Likewise, if you have an Intel platform, you can use the manufacturer’s own Extreme Tuning Utility (XTU) to get overclocking. Just download and run and you’ll have a full set of utilities for taking your CPU to its maximum limits.
If you don’t have a tool like this, your best bet is to manipulate the BIOS. The following steps will lead you through this process.
- First up, you’ll want to download Prime95. This is one of the more popular pieces of software used among overclockers to stress test their rigs, as it constantly throws calculations at the CPU.
- Open Prime95 once it’s installed and choose the Stress Testing option, followed by Blend Test, then kick it off. Monitor your system temperature using Core Temp. You’ll notice the heat rising for a few minutes, before the temperature levels off. When that happens, go to the Test menu option in Prime95 and hit ‘Stop’.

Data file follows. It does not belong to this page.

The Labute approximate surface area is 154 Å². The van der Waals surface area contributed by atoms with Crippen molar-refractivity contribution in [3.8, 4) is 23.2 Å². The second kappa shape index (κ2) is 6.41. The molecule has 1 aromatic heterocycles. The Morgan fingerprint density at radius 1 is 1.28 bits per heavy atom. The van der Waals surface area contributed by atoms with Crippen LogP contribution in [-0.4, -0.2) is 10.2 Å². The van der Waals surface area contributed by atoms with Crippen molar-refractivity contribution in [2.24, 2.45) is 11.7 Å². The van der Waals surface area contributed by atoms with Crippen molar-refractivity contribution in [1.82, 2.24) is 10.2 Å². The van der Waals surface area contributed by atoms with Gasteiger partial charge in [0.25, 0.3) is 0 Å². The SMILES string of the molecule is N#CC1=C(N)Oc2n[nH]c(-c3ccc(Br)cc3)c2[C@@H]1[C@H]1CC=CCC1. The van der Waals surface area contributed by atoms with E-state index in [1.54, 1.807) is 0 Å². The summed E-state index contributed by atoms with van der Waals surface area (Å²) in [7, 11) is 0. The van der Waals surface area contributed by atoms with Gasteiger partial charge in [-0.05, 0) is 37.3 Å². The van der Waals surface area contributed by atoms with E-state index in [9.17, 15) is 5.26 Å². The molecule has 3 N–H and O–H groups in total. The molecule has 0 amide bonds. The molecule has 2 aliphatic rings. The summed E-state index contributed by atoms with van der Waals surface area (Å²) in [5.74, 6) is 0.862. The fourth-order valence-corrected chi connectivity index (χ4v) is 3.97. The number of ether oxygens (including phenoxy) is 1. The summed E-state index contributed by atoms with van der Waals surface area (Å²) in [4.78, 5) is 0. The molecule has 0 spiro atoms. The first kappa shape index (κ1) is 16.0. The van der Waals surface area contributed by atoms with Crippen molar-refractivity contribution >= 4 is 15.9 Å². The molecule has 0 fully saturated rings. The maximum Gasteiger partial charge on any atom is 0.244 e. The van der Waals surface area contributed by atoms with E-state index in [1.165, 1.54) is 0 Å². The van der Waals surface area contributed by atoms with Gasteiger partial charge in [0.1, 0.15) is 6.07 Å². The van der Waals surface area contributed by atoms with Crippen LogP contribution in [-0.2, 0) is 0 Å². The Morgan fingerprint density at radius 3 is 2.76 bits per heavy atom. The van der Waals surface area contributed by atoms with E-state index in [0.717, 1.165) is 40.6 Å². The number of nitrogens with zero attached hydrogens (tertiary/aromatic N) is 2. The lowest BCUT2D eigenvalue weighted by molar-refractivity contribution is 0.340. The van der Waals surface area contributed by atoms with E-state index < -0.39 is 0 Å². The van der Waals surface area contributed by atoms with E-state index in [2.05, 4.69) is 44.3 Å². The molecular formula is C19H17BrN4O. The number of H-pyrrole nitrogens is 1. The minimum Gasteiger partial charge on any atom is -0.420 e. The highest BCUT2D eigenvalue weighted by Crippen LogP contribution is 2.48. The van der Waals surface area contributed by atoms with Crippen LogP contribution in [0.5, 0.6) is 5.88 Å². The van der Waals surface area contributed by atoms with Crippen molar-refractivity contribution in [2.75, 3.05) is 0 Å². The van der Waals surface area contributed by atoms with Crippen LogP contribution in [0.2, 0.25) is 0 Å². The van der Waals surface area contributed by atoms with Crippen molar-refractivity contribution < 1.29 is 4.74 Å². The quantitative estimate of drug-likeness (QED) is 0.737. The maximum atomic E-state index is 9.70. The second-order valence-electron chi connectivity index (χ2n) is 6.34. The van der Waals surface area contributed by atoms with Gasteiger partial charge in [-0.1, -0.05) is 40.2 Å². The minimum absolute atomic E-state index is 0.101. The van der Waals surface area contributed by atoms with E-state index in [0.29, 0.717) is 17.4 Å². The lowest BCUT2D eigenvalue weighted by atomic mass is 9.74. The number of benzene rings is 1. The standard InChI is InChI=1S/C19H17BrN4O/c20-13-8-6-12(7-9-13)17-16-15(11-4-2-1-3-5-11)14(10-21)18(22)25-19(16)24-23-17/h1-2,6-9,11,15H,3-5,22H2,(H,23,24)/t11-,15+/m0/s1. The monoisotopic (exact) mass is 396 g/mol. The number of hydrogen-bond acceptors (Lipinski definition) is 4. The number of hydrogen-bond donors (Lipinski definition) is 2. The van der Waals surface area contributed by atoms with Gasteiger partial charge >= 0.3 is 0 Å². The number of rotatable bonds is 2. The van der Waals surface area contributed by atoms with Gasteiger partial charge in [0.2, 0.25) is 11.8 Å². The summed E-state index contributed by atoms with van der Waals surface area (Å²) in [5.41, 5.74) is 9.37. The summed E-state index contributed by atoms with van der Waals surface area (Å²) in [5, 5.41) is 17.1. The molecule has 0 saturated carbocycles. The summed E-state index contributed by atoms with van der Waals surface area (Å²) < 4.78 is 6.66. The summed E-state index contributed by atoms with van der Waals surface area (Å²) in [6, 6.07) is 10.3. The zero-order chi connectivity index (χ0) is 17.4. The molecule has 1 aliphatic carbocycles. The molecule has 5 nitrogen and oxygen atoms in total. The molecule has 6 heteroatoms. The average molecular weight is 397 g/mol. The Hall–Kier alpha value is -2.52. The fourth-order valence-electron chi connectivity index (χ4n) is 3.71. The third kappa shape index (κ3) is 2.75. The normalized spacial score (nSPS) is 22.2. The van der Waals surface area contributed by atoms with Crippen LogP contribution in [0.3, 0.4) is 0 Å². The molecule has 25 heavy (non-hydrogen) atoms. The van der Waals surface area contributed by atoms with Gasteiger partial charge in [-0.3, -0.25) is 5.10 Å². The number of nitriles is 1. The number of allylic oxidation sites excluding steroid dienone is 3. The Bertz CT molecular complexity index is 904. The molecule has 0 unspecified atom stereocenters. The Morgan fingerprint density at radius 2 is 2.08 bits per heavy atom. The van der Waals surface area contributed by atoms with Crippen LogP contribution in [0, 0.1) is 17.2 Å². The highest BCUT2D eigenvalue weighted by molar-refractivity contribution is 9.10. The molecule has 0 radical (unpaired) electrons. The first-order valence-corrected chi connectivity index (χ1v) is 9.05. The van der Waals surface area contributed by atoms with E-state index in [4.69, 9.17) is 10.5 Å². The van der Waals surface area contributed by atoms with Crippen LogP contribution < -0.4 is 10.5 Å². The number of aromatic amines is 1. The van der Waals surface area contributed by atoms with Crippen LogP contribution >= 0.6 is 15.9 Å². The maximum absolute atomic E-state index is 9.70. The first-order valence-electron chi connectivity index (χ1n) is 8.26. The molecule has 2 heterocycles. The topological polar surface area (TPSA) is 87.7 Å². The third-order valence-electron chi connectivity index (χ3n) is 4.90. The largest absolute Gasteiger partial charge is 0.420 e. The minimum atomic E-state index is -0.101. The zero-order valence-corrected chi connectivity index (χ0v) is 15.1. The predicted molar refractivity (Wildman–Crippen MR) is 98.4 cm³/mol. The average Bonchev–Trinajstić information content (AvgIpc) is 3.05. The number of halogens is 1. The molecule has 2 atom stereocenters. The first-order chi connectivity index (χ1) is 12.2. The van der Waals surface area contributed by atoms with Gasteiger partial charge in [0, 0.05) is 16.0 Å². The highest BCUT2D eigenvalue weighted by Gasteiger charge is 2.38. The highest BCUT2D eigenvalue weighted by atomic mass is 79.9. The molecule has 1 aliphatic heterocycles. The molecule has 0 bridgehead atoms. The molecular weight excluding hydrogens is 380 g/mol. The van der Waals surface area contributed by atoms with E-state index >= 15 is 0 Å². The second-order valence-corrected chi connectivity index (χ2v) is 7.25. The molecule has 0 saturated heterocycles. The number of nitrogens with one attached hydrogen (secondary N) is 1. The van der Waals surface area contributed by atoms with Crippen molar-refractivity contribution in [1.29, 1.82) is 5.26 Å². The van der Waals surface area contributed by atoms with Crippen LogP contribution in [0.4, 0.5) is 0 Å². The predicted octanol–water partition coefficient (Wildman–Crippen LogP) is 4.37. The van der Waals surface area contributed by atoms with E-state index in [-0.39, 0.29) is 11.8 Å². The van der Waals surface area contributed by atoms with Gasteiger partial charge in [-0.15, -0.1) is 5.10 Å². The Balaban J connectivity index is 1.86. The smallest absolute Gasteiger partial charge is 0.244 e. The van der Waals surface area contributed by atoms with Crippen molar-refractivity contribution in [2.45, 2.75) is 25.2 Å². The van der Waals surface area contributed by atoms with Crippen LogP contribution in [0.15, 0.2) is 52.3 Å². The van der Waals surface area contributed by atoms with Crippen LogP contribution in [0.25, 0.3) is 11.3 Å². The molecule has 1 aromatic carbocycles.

- If those temperatures are already hitting the high 80s, then overclocking your current rig isn’t a smart move. You’ll want to improve the cooling system before going any further.
- If all is well, it’s time to fiddle about in the BIOS. Reboot your PC and hit Delete to enter the main menu, before diving into the overclocking section.
- In here you should find automatic options for getting extra grunt from your chipset. If you want to try a manual option, you’ll want to find the multiplier setting and increase this by one across all cores. So if your multiplier is set to 32, boost it to 33.
- Once you’re done, save your changes and reboot your PC and you’ll be ready to commence stress testing again. When Windows is back up, repeat the Prime95 test and keep monitoring those temperature levels.
- You can keep on going back and forth, trying different settings until you find a good balance of power and stability. And if you really want to push your system, you can try messing around with the voltage levels as well.